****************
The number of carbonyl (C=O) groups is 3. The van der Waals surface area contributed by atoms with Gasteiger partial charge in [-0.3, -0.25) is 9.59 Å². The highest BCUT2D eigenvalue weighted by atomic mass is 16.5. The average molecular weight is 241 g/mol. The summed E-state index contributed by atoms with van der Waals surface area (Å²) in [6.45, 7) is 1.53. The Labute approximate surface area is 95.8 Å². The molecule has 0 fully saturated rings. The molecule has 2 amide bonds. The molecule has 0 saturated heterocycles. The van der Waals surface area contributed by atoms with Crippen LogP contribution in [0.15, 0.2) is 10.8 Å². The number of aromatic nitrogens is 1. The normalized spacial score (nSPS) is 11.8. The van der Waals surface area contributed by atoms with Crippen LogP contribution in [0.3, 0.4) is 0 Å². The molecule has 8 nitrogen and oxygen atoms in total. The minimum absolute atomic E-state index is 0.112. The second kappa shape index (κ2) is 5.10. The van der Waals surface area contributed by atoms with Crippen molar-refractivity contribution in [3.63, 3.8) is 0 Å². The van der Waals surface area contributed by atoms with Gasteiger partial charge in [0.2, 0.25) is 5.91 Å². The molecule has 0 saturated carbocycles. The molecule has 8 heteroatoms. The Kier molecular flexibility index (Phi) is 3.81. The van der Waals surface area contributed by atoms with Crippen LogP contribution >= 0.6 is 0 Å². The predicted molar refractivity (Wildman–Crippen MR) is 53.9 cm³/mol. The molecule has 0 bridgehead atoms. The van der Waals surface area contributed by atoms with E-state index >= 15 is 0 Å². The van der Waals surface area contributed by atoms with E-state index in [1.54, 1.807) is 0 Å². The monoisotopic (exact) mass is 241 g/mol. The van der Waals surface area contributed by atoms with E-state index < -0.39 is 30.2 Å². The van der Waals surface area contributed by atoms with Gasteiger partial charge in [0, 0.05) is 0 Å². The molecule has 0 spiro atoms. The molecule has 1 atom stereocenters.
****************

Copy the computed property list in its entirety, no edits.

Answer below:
The number of carbonyl (C=O) groups is 3. The van der Waals surface area contributed by atoms with Gasteiger partial charge in [-0.3, -0.25) is 9.59 Å². The highest BCUT2D eigenvalue weighted by atomic mass is 16.5. The average molecular weight is 241 g/mol. The summed E-state index contributed by atoms with van der Waals surface area (Å²) in [6.45, 7) is 1.53. The Labute approximate surface area is 95.8 Å². The molecule has 0 fully saturated rings. The molecule has 2 amide bonds. The molecule has 0 saturated heterocycles. The van der Waals surface area contributed by atoms with Crippen LogP contribution in [0.15, 0.2) is 10.8 Å². The number of aromatic nitrogens is 1. The normalized spacial score (nSPS) is 11.8. The van der Waals surface area contributed by atoms with Crippen LogP contribution in [0.3, 0.4) is 0 Å². The molecule has 8 nitrogen and oxygen atoms in total. The minimum absolute atomic E-state index is 0.112. The second kappa shape index (κ2) is 5.10. The van der Waals surface area contributed by atoms with Crippen molar-refractivity contribution in [3.63, 3.8) is 0 Å². The van der Waals surface area contributed by atoms with Gasteiger partial charge in [0.2, 0.25) is 5.91 Å². The molecule has 0 saturated carbocycles. The molecule has 8 heteroatoms. The Kier molecular flexibility index (Phi) is 3.81. The van der Waals surface area contributed by atoms with Crippen LogP contribution >= 0.6 is 0 Å². The predicted molar refractivity (Wildman–Crippen MR) is 53.9 cm³/mol. The molecule has 0 bridgehead atoms. The van der Waals surface area contributed by atoms with E-state index >= 15 is 0 Å². The van der Waals surface area contributed by atoms with E-state index in [1.54, 1.807) is 0 Å². The monoisotopic (exact) mass is 241 g/mol. The van der Waals surface area contributed by atoms with E-state index < -0.39 is 30.2 Å². The van der Waals surface area contributed by atoms with Gasteiger partial charge in [0, 0.05) is 0 Å². The molecule has 0 spiro atoms. The molecule has 1 atom stereocenters.